X-ray Timing and Polarimetry mission (eXTP)
- Meeting in Barcelona on 21-22 January 2020 will kick off the eXTP X-ray satellite mission for the Spanish astronomy community
A new space mission, called eXTP (Enhanced X-ray Timing and Polarimetry Mission), will have at its core Spanish astronomers. The mission, designed to study fundamental physics topics such as what is happening on the vicinity of black holes or what is the state of matter inside neutron stars, is a collaboration between several European countries and China.
The eXTP X-ray satellite (enhanced X-ray Timing and Polarimetry Mission) is envisioned to be launched in 2027, with four instruments onboard. One of them, the Wide Field Monitor (WFM), will have Margarida Hernanz, a researcher from the Institute of Space Studies of Catalonia (IEEC — Institut d’Estudis Espacials de Catalunya) at the Institute of Space Sciences (ICE, CSIC), as its principal investigator. The ICE-CSIC group will also be responsible for the mechanical and thermal design of the WFM instrument, and the development of the entire mechanical assembly of its cameras.
The mission’s plan is to study the state of matter under extreme conditions of density, gravity and magnetism. The main goals are the determination of the equation of state of matter at very large densities, probing the theory of gravity in extreme environments, as well as the study of the behavior of light in the presence of ultra-strong magnetized stars. With these aims, the primary targets are isolated and binary neutron stars, stellar-mass and supermassive black holes and magnetars - neutron stars with gigantic magnetic fields - respectively.
Several scientists of IEEC (ICE-CSIC) are involved in the scientific design of the eXTP X-ray satellite: in particular, Nanda Rea, Laura Tolos, Diego Torres, Francesco Coti Zelati and Alessandro Patruno have been working for several years in the scientific shaping of the instrument for neutron star studies. The technical challenges about the design of the WFM instrument are the responsibility of engineers from IEEC (ICE-CSIC), in particular José Luis Gálvez, Lluís Gesa, Mikel Lamensans and Eduard Mirabet.
Researcher Margarita Hernanz says: "Being the PI of the WFM for eXTP is a challenging and exciting task, both from the scientific and technological point of view, done in close collaboration with the most expert teams in the field of X-ray astronomy in the world. It will allow the scientific community to get access to an incredible wealth of data, crucial for solving problems within fundamental physics and astrophysics."
The WFM instrument will be composed of a set of 3 pairs of coded mask cameras, equipped with silicon detectors, covering a wide field of view. Its mission will be to scan the sky in search of rare events for which it will then be able to emit triggers, so that the other instruments onboard the satellite, that have a narrower field of view, can make more precise observations.
The idea of this mission stems from a former European Space Agency (ESA) mission proposal, called LOFT (Large Observatory For X-ray Timing). The feasibility study, funded by ESA, was completed in 2013 with an excellent evaluation. Even though LOFT was not selected for launch, the idea was continued by a collaboration between China, Italy, Spain, Germany, Denmark, France, Netherlands, Poland, Czech Republic and Switzerland, who are now actively participating in the development of eXTP.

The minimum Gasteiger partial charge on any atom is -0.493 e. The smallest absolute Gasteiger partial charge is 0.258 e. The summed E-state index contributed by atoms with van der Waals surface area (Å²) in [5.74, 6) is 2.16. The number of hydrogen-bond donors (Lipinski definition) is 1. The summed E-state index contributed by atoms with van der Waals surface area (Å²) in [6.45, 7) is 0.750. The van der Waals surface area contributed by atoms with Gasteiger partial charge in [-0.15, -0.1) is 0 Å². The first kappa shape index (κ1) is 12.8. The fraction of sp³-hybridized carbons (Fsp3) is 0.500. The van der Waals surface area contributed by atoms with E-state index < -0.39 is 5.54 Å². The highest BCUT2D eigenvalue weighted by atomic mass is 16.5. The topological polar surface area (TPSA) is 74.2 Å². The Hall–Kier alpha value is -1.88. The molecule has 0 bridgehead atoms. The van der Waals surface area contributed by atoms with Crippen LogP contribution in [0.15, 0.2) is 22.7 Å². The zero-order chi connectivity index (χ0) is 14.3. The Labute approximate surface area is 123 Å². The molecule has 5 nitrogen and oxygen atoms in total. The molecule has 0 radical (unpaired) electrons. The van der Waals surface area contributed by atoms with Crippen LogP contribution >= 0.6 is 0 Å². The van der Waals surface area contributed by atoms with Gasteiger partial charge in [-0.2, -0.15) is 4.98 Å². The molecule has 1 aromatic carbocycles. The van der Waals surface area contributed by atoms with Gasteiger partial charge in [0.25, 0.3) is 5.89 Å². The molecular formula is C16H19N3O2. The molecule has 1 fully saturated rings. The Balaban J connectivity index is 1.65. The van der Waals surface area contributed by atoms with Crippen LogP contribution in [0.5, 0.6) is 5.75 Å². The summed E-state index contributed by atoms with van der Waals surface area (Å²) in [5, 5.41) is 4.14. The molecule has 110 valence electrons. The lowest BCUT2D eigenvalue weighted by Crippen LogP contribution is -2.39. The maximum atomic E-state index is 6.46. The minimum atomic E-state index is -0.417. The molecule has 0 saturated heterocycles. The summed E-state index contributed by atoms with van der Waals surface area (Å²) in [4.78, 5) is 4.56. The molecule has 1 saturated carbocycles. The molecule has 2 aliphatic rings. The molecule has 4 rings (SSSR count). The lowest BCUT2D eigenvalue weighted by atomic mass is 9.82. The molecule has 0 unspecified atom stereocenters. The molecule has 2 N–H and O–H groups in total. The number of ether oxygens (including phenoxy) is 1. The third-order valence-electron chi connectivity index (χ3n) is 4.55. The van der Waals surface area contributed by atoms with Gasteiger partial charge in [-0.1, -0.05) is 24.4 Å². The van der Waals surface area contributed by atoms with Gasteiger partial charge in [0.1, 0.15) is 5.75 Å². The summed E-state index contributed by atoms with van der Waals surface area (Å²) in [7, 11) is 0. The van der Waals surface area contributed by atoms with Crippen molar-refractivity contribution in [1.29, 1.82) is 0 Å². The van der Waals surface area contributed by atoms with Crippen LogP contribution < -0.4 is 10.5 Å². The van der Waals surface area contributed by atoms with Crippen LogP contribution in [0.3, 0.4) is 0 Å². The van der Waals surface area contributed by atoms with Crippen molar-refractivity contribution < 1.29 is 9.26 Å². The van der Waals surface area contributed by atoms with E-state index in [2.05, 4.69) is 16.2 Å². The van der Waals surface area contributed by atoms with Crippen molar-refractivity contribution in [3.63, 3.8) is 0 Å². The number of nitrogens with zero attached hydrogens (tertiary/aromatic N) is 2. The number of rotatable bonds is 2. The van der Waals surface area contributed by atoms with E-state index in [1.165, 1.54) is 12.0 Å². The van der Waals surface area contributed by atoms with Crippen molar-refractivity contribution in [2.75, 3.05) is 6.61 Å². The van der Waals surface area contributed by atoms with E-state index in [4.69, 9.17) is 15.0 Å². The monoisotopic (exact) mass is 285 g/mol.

On the 21 and 22 January 2020, ICE-CSIC is hosting a workshop dedicated to the scientific and technical advances in the development of the eXTP mission. The objective of the meeting is to publicize the science and possibilities that eXTP will offer to the Spanish astronomical community, as the large involvement of Spain in this mission will provide unique opportunities for research. The meeting is organised and funded by the Spanish Red de Infraestructuras de Astronomía (RIA) and ICE-CSIC.
The Institute of Space Studies of Catalonia (IEEC — Institut d’Estudis Espacials de Catalunya) promotes and coordinates space research and technology development in Catalonia for the benefit of society. IEEC fosters collaborations both locally and worldwide and is an efficient agent of knowledge, innovation and technology transfer. As a result of over 20 years of high-quality research, done in collaboration with major international organisations, IEEC ranks among the best international research centers, focusing on areas such as: astrophysics, cosmology, planetary science, and Earth Observation. IEEC’s engineering division develops instrumentation for ground- and space-based projects, and has extensive experience in working with private or public organisations from the aerospace and other innovation sectors.
IEEC is a private non-profit foundation, governed by a Board of Trustees composed of Generalitat de Catalunya and four other institutions that each have a research unit, which together constitute the core of IEEC R&D activity: the University of Barcelona (UB) with the research unit ICCUB — Institute of Cosmos Sciences; the Autonomous University of Barcelona (UAB) with the research unit CERES — Center of Space Studies and Research; the Polytechnic University of Catalonia (UPC) with the research unit CTE — Research Group in Space Sciences and Technologies; the Spanish Research Council (CSIC) with the research unit ICE — Institute of Space Sciences. IEEC is integrated in the CERCA network (Centres de Recerca de Catalunya).
IEEC Public Information Office
Rosa Rodríguez Gasén
Lead Scientist at IEEC
Institute of Space Science (ICE-CSIC)
E-mail: email@example.com, firstname.lastname@example.org
Press Release created by the IEEC Comunication Office with the collaboration of Science Wave